A new form of virus is currently causing scientists to scratch their heads after it emerged the organism had almost no recognisable genes.
While searching for new viruses in an artificial lake in Brazil, an international team of researchers made an unexpected discovery.
Among the giant viruses they found infecting the lake’s amoeba population, they also spotted a much smaller specimen. When they analyzed the genome of the virus, they discovered that more than 90% of its genes had never been recorded by scientists.
The team named it “Yaravirus”, after Yara, also known as “Iara”, which means “mother of all waters” and representing a beautiful mermaid figure from Brazilian mythology who would attract sailors underwater to live with her forever.
The new discovery, the Yaravirus, does not appear to be a giant virus, made up of small 80 nm particles. But what is remarkable is how unique its genome is.
“Most of the known viruses of amoeba have been seen to share many features that eventually prompted authors to classify them into common evolutionary groups,” the authors write.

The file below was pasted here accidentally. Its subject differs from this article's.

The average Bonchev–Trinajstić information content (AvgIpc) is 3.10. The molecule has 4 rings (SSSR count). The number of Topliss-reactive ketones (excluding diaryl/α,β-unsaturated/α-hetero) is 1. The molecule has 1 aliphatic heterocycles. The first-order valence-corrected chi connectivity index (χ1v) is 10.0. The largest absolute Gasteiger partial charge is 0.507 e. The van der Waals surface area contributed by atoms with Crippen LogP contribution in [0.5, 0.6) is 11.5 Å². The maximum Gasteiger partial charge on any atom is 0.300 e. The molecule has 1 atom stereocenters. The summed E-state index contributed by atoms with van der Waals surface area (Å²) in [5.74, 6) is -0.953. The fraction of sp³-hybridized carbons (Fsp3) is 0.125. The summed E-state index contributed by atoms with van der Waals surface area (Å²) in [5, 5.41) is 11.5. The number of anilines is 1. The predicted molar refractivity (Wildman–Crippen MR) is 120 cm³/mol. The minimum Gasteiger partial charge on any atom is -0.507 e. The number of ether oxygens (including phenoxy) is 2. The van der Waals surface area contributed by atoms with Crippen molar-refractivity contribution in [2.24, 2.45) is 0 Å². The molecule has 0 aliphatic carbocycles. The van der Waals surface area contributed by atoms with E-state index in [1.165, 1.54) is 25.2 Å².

“Contrary to what is observed in other isolated viruses of amoeba, Yaravirus is not represented by a large/giant particle and a complex genome, but at the same time carries an important number of previously undescribed genes.”
“Using standard protocols, our very first genetic analysis was unable to find any recognisable sequences of capsid or other classical viral genes in Yaravirus,” the researchers explain.
“Following the current metagenomic protocols for viral detection, Yaravirus would not even be recognised as a viral agent.”
Writing oin the open access bioRxiv biological sciences website, the team that examined the virus said, “Here we report the discovery of Yaravirus, a new line of amoebal virus with a confusing origin and phylogeny.
The discovery of an almost entirely unique virus might seem particularly worrying at the moment given that another new virus – the new 2019 coronavirus – has killed over 1,100 people since it started spreading across the planet in December.
But scientists regularly discover new viruses. In fact, between 2016 and 2019, the number of distinct types of viruses known to scientists in the world’s oceans increased from 15,222 to 19,55728.
The Yaravirus is not one of them – it infects amoebas – but even if it could infect humans, it would not necessarily make the new virus a threat to our species, because some viruses actually make us healthier.
Ultimately, the importance of the discovery of Yaravirus lies mainly in the fact that it extends the wealth of human knowledge to the tiny infectious agents that play a major role in the health of the entire ecosystem of the Earth – for better and for worse.